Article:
Industries desperate for workers urge government to open borders to Pacific

By and is republished with permission

Fruit, meat works and food processing industries are calling on the government to open Pacific borders to tackle what they’re calling their worst ever labour crisis.

Bruce Mitchell says there just aren't enough workers to harvest his apples for export.
Bruce Mitchell says there just aren’t enough workers to harvest his apples for export. Photo: RNZ / Tom Kitchin

At a media conference in Napier this morning they demanded more help.

Apples are rotting on the ground at many orchards.

Chestergrove Orchards owner Bruce Mitchell said he could not find enough pickers to pick his royal galas.

“The apple crop that you see here represents 10 to 12 months of planning, investment and work and just days before I came to pick it I had 20 pickers sign up, and at induction two pickers turned up, so we went into crisis mode.”

He said it was the worst his family had ever seen.

“My family’s been involved for over five decades and we’ve never experienced a crisis like this, where we’ve had to walk away from whole blocks of export apples. We’ve got export markets that are crying out for this fruit and we just can’t get it harvested.”

No Fruit rotting on the ground at a Napier orchard.
No Fruit rotting on the ground at a Napier orchard. Photo: RNZ / Tom Kitchin

Orchardist John Bostock said the government’s intentions to get Kiwis on board did not work as well as anticipated.

He called for a plan from the government – and said they wanted it sooner rather than later, ideally in the next two months so they could plan their harvest.

“We simply haven’t got enough available New Zealanders to do the job. It’s very very tough and we’re calling on the government to open the Pacific, open the borders for Covid-free countries to come and work in New Zealand for next year.”

Orchardist John Bostock says there needs to be a government plan to tackle the problem.
Orchardist John Bostock says there needs to be a government plan to tackle the problem. Photo: RNZ / Tom Kitchin

In Hastings, Progessive Meats founder Craig Hickson said his company was also short of staff.

“This has been the most difficult and most challenging, worst experience with regard to having sufficient people at work,” he said.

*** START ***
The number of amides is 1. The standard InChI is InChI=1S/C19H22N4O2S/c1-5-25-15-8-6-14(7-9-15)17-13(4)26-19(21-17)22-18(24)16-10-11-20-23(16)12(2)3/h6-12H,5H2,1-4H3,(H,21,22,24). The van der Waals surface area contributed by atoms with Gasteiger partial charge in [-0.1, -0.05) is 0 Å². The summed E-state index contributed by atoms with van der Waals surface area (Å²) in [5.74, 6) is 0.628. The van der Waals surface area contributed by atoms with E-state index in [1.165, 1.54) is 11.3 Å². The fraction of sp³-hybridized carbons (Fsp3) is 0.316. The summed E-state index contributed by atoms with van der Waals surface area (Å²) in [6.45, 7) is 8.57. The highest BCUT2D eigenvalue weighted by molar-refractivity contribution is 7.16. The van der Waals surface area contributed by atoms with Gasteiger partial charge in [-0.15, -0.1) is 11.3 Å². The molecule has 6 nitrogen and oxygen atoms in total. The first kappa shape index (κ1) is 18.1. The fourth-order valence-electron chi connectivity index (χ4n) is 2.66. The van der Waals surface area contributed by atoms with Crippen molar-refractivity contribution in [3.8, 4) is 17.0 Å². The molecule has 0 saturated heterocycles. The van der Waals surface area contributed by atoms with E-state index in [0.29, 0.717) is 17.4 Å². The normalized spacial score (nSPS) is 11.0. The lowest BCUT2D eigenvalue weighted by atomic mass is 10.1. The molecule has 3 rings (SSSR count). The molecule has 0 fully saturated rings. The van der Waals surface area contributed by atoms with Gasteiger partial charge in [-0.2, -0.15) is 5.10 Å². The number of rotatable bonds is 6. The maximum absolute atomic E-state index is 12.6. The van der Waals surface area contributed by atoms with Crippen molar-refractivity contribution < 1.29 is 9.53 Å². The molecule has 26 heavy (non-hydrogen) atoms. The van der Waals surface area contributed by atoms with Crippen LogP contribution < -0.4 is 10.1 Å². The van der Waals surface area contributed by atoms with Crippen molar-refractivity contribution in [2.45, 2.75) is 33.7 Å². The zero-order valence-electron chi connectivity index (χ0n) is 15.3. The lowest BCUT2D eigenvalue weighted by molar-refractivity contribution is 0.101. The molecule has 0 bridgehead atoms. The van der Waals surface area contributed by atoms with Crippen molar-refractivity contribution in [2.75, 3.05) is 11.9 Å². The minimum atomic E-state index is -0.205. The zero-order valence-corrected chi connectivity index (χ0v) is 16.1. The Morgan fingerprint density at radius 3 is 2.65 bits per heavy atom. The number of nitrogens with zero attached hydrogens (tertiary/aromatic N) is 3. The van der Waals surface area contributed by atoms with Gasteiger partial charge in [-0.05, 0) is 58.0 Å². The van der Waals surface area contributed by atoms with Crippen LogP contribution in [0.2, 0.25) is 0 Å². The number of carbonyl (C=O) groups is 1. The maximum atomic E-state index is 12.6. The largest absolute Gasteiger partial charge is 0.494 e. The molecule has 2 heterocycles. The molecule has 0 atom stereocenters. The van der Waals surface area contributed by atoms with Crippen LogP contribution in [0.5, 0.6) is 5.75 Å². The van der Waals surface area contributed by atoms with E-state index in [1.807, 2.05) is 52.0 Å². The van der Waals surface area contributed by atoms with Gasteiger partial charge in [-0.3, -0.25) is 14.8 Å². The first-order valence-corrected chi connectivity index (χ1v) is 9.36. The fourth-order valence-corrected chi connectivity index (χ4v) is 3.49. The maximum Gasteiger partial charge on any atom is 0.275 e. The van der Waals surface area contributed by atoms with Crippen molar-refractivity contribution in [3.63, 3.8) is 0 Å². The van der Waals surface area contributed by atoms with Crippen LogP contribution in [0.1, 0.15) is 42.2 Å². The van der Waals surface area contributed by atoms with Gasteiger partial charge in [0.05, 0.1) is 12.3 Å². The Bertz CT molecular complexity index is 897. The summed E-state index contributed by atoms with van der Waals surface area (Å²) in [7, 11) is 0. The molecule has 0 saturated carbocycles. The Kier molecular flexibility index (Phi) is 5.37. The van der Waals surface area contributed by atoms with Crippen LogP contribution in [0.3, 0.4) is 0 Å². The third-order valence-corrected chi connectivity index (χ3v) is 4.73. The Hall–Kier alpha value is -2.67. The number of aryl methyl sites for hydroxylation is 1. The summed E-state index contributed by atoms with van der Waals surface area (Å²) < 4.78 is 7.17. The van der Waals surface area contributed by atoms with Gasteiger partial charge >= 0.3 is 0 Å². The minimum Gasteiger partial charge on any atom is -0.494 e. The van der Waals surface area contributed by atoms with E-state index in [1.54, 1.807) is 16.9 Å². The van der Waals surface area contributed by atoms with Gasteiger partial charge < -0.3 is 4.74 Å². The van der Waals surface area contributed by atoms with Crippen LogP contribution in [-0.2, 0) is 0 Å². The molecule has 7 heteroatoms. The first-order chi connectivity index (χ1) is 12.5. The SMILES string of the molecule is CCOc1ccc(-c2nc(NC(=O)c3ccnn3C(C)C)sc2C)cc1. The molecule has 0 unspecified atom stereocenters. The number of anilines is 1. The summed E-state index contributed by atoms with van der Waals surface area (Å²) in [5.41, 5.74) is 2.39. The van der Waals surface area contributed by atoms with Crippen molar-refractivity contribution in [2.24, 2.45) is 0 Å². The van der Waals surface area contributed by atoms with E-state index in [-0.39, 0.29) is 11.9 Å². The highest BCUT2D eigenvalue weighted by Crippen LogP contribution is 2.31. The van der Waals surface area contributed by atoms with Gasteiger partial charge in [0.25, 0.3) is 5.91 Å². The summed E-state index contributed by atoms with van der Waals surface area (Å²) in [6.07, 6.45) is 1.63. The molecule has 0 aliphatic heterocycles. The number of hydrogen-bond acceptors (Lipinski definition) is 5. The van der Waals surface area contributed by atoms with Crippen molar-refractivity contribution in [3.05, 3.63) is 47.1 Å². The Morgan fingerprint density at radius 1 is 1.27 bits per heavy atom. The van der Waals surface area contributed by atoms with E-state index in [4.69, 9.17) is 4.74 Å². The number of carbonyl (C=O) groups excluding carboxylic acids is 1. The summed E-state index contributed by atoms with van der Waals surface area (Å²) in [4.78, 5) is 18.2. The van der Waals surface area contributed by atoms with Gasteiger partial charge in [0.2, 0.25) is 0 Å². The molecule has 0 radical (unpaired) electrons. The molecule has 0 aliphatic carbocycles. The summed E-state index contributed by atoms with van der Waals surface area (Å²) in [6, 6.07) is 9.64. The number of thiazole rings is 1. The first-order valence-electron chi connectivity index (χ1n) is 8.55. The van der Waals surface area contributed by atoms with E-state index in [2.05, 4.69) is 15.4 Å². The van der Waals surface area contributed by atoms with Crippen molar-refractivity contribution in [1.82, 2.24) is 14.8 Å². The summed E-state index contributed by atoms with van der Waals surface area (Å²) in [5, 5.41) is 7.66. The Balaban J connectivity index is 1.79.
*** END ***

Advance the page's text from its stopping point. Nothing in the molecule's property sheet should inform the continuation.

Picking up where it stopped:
“We in fact have been short of workers right through the peak lamb season which is a little bit longer than the apple season and we still remain short today.”

At the Watties factory in Hastings, agricultural manager Bruce Mckay said he was also facing difficulties.

“We’re having to deal with erratic supply of product coming to the factory,” he said. “We’re having to deal with staff absenteeisms on a grand scale each day.”

After the government announced a trans-Tasman bubble yesterday some have asked why borders to the Pacific Islands are not open.

National Party leader Judith Collins today called for an immediate travel bubble with the Pacific for those reasons.

“These countries are being extraordinarily hard hit by the lack of tourism but also the RSE workers who we have working in New Zealand or have been, they are absolutely crucial to the economy of these countries,” she said.

Prime Minister Jacinda Ardern said the trans-Tasman bubble should open up some space in MIQ.

“Now that we don’t have the trans-Tasman bookings – about 1000 worth – we will be looking at whether or not some of those places can be taken by other low-risk travellers and specifically the Pacific,” she said today.

“So we are working on whether or not that might ease some pressure for horticulture.”

She also said it was not just a case of New Zealand wanting travel. The other side had to agree.

“Other countries, they’re not even allowing in some cases, their citizens to return, so it’s actually not just a decision for New Zealand, there are many Pacific neighbours who are part of the RSE schemes who do not want open borders at this point.”

Sometimes when a business is growing, it needs a little help.

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